- Sport Studies
This book is edited by Austrian scholars but bears an English title. Sorry, I have to disappoint non-German readers: only the title is in English, the text is written in German. This is not unusual for German-speaking countries that which frequently use so-called "Anglicisms." One may ask why the title Sport Studies is not simply "Sportstudien" or "Forschungen im Sport." In their introduction the editors lengthily explain their choice. The book aims to take up the basic patterns of Anglo-Saxon sport studies and compare them with those of continental European sport science(s) (p. 9). According to the editors, sport studies comprise a broad analysis of sport as a social and cultural phenomenon, like sport and society. In the United States sport studies have developed since the mid 1960s in a process of delimitation against the dominant sport scientific disciplines, forming a "multidisciplinary cluster" (p. 11). In the U.K., however, sport and leisure studies often developed not from sport scientific disciplines but from the mother sciences. Over the years the two approaches were connected and have grown increasingly differentiated/have become increasingly specialized. The name "sports studies" developed, which also included cultural turns. Speaking of "sport science(s)" in German has just begun, according to the editors in their foreword. [End Page 475]
The book, which can be characterized as an encyclopedia, aims at three major goals. It wants to contribute to the understanding of sport and its social appearances; secondly, it should serve as an introduction to cultural and socioscientific approaches to sports; thirdly, sport and movement cultures and their inclusion in social connections should be looked at from an inter- and trans-disciplinary perspective. Thus, the editors hope to contribute to a forceful discussion. Last but not least, the editors strive to contribute to the further development of sport studies as an independent field of research within the German world of sciences (pp. 13-14).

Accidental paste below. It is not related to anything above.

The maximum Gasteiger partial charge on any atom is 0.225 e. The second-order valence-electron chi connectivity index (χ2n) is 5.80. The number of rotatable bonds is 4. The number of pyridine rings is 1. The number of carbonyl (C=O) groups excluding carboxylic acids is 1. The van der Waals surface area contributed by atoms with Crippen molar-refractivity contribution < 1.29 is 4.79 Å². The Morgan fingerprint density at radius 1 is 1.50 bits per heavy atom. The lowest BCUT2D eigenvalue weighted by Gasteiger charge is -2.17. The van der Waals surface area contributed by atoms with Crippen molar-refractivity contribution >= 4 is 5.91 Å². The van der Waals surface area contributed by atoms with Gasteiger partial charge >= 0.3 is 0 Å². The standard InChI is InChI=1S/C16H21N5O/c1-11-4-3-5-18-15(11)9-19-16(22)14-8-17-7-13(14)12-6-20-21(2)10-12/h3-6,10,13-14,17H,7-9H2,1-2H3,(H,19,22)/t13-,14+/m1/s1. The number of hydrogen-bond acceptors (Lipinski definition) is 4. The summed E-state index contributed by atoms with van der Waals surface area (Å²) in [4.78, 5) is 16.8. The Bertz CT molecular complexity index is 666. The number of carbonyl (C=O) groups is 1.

The book is divided into two major parts: The first one takes up thirteen different topics, among them "Modern Times and Sports," "Body and Politics," "Gender and Sports," "Mass Media," "Economy and Sports," "Migration and Ethnicity," and "Space and Sports" to relate to central social-cultural fields of sports. The second part is called "Traditions of Research in Sports." It concentrates on research traditions in sports studies and shows the historical development. Here various disciplines are taken as examples, among them sport history, gender studies in sport, cultural studies of sports, sports philosophy, and sports pedagogy.
The individual chapters show the development and subject matter of the various fields of sport studies, central perspectives, theories, and questions. Most contributions take up some sport historical aspects to emphasize their importance in the modern development of various areas of sport studies.
Besides John Bale, who wrote the chapter on "Space and Sports," the authors are either German or Austrian, which means that the main focus of the contributions is on German culture with a special connection to Austria. Still the book is also informative for non-Germans, as long as they read the language. The global approach can be seen in the bibliography, which includes many English publications. The question that arises is why there is only one non-German speaking author; a more international authorship could also have enriched the discussion in the field of sport studies, one of the goals mentioned in the foreword.
All texts are written in an understandable, clearly laid-out manner. The book is an ideal reference work for students and scholars of sport studies or sport sciences. At the end a twenty-two page bibliography can be found, and a list of journals that contribute specifically to sports studies. [End Page 476]